Friday, October 28, 2011

Happy Diwali, Bollywood?

I always thought that Bollywood would have a healthy collection of songs suitable for any Indian festival, but I am not so convinced anymore. The lack of an optimal number of songs dedicated to the festival Diwali (optimal number n being greater than five) only reconfirms my theory that ours is a sex-driven race, just like any other species in the animal kingdom. Have you ever thought why there are hundreds of songs for Holi, Sagai, Sangeet, Shaadi, Karwa Chauth, God Bharai, or even Nag Panchami (characterized by the sinuous dance moves of a reptile-turned-heroine-turned-reptile cursed by some black robe wearing evil man) but only three songs for Diwali? I would argue that in a testosterone and estrogen-driven society where macro-level phenomenon like preening, grooming, mate hunting, courtship, marriage, and procreation exist in any random order, there is no respectable place for a festival which lacks the insinuations of the primal needs of man, namely rain, color, hormones, or the need to touch, want, and hug. Come to think of it, there are hundreds of songs not just for festivals, but for seasons, be it the cot-displacing brrrring of the winter when the khatiya is begged to be sarkaoed because of jaada, the jeth ki garmi waali dopahar (where the heroine instructs the hero - aake god mein utha thaam le baiyan), or the obvious tip tip barsa spawning season. After all, what could be so inviting about a festival characterized by crackers, ear-deafening sounds, the smell of gunpowder, and a bunch of cranky policymakers unhappy about noise pollution? Images of a heavily endowed woman in a flimsy white sari drenched in the rain running around while a male chases her with Holi colors rings a few familiar bells. However, imagine a woman gyrating her hips with a bunch of sparklers and crackers in her hand, hurling fire crackers at unsuspecting males every now and then and singing “Wanna be your chammak challo”? I fail to imagine the latent sexual overtones in this setting. No wonder Bollywood has never really considered dedicating entire songs to the pursuit of the celebration of light and sound, two very important concepts in an extremely dry subject called physics. Sure there are songs with occasional shots of the chick and the lad entwined, playing around with a bunch of sparklers (remember the song Mujhse Mohabbat Ka from Hum Hai Rahi Pyar Ke?), but a random youtube search for Diwali songs yields three results, one from the movie Home Delivery which is not really a “pataakha” item song in any respect, an old song from the time of Akbar where Mukesh’s adenoidal voice (although very melodious) of “Ek who bhi Diwali thi, ek yeh bhi Diwali hai, Ujda hua gulshan hai, rota hua maali hai” sets off a chain reaction of melancholy potent enough to extinguish any number of sparklers and crackers in the world (let’s face it), and another song from the year 1946, where the heroine’s sad state of mind reminded me of the day I had cried buckets at the scary thought of turning 30 because I was convinced that I was approaching senility and half-life decay at an alarming rate. Surely the Ramsay Brothers show more tactile actions (also known as touchy touchy) and hanky (s)panky (amongst ghosts and haunted spirits of course) than these songs do. Sure, there is one song in Kabhi Khushi Kabhie Gham where SRK makes the grand Bhagwan Ram like entry, but then again, every song in that movie reeks of showoff, celebration, and affluence. No fault of Bollywood, which is just a reflection of the evolution of human race (or the lack of it), which brings me back to my irrefutable theory that everything in life ultimately boils down to preening, courtship, mating, and procreation. And anything that does not involve diaphanous clothing, the consequences of global warming (bouts of hot, wet, and cold weather, pun unintended), an umbrella, a few bees buzzing over a rose, a cot (khatiya), or even a reptile-dance number to save the mate from the curse of the evil man will never make it to the Hindi silver screen.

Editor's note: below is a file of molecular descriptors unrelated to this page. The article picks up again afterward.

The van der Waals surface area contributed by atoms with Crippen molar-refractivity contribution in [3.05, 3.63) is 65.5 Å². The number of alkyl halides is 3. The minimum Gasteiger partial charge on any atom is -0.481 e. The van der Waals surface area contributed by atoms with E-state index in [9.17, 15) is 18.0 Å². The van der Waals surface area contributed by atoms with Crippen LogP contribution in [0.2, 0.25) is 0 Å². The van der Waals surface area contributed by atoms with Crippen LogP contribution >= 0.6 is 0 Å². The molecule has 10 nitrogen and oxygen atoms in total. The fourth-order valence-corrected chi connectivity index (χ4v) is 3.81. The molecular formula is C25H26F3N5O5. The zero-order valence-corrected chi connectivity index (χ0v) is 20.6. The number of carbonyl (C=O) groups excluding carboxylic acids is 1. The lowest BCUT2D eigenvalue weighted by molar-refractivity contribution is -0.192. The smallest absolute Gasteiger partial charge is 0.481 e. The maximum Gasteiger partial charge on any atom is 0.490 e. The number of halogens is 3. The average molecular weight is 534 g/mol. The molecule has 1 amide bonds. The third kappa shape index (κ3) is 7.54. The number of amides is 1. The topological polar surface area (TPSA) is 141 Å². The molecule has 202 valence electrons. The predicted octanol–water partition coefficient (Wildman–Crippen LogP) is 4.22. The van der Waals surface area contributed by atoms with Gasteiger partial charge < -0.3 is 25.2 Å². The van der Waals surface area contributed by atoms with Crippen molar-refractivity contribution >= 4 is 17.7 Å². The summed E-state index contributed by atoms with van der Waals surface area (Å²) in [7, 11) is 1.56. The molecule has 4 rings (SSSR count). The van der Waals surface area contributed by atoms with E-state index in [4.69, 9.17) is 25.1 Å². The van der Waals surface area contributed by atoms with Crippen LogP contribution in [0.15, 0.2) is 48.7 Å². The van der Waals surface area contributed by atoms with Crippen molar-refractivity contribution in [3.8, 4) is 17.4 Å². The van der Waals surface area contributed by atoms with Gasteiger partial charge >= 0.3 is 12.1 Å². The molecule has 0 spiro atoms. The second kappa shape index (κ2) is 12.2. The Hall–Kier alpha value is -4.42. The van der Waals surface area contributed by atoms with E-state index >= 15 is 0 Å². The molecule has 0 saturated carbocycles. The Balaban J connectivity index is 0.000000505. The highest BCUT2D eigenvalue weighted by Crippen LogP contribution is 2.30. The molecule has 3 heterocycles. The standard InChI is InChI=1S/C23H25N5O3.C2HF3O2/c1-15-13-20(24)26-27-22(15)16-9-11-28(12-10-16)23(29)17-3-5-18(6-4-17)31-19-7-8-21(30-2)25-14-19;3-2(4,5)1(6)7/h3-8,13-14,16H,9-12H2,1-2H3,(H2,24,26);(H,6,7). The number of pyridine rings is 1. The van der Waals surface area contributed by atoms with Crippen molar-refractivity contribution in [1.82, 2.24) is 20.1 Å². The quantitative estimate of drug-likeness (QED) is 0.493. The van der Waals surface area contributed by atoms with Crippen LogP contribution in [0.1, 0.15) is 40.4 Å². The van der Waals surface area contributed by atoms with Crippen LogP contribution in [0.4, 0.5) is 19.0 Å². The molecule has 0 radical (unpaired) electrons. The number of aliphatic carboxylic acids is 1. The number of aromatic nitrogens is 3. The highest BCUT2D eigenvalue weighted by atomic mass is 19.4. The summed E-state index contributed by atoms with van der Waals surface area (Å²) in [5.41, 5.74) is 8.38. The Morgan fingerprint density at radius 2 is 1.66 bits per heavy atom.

A very happy Diwali everyone, never mind the disappointment Bollywood has brought us.

[P.S.: I thank my friend S who made me notice the scarceness of Diwali songs in Bollywood, something that I had entirely overlooked for reasons not quite clear to me].


Tuesday, October 25, 2011

The Titanic is sinking … and she stays onboard